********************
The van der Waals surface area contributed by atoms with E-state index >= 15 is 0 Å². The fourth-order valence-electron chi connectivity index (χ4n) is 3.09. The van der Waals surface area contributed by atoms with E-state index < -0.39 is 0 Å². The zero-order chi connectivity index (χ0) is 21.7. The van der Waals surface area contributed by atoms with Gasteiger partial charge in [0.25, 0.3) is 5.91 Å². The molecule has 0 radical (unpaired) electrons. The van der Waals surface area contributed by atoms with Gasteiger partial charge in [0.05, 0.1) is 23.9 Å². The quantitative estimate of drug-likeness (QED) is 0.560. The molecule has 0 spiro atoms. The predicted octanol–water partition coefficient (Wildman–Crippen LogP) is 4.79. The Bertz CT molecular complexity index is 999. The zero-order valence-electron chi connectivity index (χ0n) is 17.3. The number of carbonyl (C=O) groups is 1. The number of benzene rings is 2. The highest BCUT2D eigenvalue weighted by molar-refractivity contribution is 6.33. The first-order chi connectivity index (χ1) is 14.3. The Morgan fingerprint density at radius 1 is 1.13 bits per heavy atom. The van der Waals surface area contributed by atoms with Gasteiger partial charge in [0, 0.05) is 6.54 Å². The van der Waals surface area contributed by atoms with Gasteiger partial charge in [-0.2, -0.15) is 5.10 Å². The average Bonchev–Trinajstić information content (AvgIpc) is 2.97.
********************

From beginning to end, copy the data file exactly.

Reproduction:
The van der Waals surface area contributed by atoms with E-state index >= 15 is 0 Å². The fourth-order valence-electron chi connectivity index (χ4n) is 3.09. The van der Waals surface area contributed by atoms with E-state index < -0.39 is 0 Å². The zero-order chi connectivity index (χ0) is 21.7. The van der Waals surface area contributed by atoms with Gasteiger partial charge in [0.25, 0.3) is 5.91 Å². The molecule has 0 radical (unpaired) electrons. The van der Waals surface area contributed by atoms with Gasteiger partial charge in [0.05, 0.1) is 23.9 Å². The quantitative estimate of drug-likeness (QED) is 0.560. The molecule has 0 spiro atoms. The predicted octanol–water partition coefficient (Wildman–Crippen LogP) is 4.79. The Bertz CT molecular complexity index is 999. The zero-order valence-electron chi connectivity index (χ0n) is 17.3. The number of carbonyl (C=O) groups is 1. The number of benzene rings is 2. The highest BCUT2D eigenvalue weighted by molar-refractivity contribution is 6.33. The first-order chi connectivity index (χ1) is 14.3. The Morgan fingerprint density at radius 1 is 1.13 bits per heavy atom. The van der Waals surface area contributed by atoms with Gasteiger partial charge in [0, 0.05) is 6.54 Å². The van der Waals surface area contributed by atoms with Gasteiger partial charge in [-0.2, -0.15) is 5.10 Å². The average Bonchev–Trinajstić information content (AvgIpc) is 2.97.